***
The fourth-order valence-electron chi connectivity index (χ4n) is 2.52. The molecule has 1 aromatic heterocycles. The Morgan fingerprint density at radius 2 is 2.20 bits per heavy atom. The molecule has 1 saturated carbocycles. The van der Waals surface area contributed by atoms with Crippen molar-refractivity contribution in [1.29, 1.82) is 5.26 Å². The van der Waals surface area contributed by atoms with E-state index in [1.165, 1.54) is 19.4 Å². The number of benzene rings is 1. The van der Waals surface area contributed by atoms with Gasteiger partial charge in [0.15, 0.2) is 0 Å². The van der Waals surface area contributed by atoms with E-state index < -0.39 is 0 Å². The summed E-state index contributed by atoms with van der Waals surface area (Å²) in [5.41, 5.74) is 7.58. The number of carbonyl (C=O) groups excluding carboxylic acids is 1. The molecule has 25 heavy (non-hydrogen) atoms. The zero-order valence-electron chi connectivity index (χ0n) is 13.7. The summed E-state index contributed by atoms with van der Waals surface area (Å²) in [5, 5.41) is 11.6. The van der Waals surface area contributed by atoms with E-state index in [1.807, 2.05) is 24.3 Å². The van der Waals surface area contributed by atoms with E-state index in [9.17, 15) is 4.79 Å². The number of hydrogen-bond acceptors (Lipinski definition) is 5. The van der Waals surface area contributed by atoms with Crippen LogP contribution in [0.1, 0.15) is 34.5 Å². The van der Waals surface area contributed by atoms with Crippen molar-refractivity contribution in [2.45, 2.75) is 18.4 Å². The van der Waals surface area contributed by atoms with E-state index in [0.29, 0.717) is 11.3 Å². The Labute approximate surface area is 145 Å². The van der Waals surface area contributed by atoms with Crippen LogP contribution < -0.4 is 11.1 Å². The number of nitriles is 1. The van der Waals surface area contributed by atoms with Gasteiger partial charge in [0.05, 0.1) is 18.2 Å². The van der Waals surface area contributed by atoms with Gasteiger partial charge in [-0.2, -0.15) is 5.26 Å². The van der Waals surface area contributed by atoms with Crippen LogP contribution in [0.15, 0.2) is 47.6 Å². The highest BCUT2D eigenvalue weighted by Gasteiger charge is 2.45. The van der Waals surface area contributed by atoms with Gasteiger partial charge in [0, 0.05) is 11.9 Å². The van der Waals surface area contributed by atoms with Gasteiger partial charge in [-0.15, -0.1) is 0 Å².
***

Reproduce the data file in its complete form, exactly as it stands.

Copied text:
The fourth-order valence-electron chi connectivity index (χ4n) is 2.52. The molecule has 1 aromatic heterocycles. The Morgan fingerprint density at radius 2 is 2.20 bits per heavy atom. The molecule has 1 saturated carbocycles. The van der Waals surface area contributed by atoms with Crippen molar-refractivity contribution in [1.29, 1.82) is 5.26 Å². The van der Waals surface area contributed by atoms with E-state index in [1.165, 1.54) is 19.4 Å². The number of benzene rings is 1. The van der Waals surface area contributed by atoms with Gasteiger partial charge in [0.15, 0.2) is 0 Å². The van der Waals surface area contributed by atoms with E-state index < -0.39 is 0 Å². The summed E-state index contributed by atoms with van der Waals surface area (Å²) in [5.41, 5.74) is 7.58. The number of carbonyl (C=O) groups excluding carboxylic acids is 1. The molecule has 25 heavy (non-hydrogen) atoms. The zero-order valence-electron chi connectivity index (χ0n) is 13.7. The summed E-state index contributed by atoms with van der Waals surface area (Å²) in [5, 5.41) is 11.6. The van der Waals surface area contributed by atoms with E-state index in [1.807, 2.05) is 24.3 Å². The van der Waals surface area contributed by atoms with E-state index in [9.17, 15) is 4.79 Å². The number of hydrogen-bond acceptors (Lipinski definition) is 5. The van der Waals surface area contributed by atoms with Crippen LogP contribution in [0.1, 0.15) is 34.5 Å². The van der Waals surface area contributed by atoms with Crippen molar-refractivity contribution in [2.45, 2.75) is 18.4 Å². The van der Waals surface area contributed by atoms with E-state index in [0.29, 0.717) is 11.3 Å². The Labute approximate surface area is 145 Å². The van der Waals surface area contributed by atoms with Crippen LogP contribution < -0.4 is 11.1 Å². The number of nitriles is 1. The van der Waals surface area contributed by atoms with Gasteiger partial charge in [0.05, 0.1) is 18.2 Å². The van der Waals surface area contributed by atoms with Gasteiger partial charge in [-0.2, -0.15) is 5.26 Å². The van der Waals surface area contributed by atoms with Crippen LogP contribution in [0.15, 0.2) is 47.6 Å². The highest BCUT2D eigenvalue weighted by Gasteiger charge is 2.45. The van der Waals surface area contributed by atoms with Gasteiger partial charge in [0, 0.05) is 11.9 Å². The van der Waals surface area contributed by atoms with Gasteiger partial charge in [-0.15, -0.1) is 0 Å².